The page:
DAVID DENO: Well, people are really using online ordering. And we've upped our capability of our online ordering system and tools, faster, stronger, more reliable. You can add on easily. And you can deliver alcohol now in a lot of places. So there's a lot of attachment opportunities here going forward. So we're going to invest in the-- continue to invest in our online ordering capability. And then people love to use their phone. So if you want to order ahead, if you want pay at the table and do these kind of things with digital, that clearly also is possible.

ADAM SHAPIRO: David, everything I hear you say at least would interpret for some of us as expand, expand, expand. Because I think most of us are sick and tired of cooking at home. Do you see maybe a year or two years out the growth at the levels we've seen continuing?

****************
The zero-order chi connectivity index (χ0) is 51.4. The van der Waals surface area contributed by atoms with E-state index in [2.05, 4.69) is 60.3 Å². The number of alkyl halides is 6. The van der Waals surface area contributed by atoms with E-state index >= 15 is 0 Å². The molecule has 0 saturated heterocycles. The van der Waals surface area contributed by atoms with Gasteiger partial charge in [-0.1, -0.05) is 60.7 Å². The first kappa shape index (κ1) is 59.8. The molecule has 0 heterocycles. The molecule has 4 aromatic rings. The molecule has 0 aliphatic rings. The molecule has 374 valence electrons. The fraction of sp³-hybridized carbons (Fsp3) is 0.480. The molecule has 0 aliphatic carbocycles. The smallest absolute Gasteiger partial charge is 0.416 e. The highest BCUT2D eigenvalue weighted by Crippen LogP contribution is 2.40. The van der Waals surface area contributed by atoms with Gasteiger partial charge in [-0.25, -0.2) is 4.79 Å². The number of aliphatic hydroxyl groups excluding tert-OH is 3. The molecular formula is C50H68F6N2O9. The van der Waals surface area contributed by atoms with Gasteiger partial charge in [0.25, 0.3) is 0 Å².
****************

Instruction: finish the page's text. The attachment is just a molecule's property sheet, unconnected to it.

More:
DAVID DENO: Yeah, it's clearly the habits have changed in America. It's been my pleasure to be in this business for many years. And convenience-- and people found the convenience that casual dining can offer during this pandemic. What does that mean? Carryout, delivery, the food comes to you fast. It's delicious. And I think that is a permanent. We're going to see a permanent step change in our business in off-premises between delivery and carryout. And we're going to see people still want to go out to eat and have that opportunity as well. So that's a game changer for us.

BRIAN SOZZI: But David, are you finding it difficult to find the workers you need to meet some of that demand?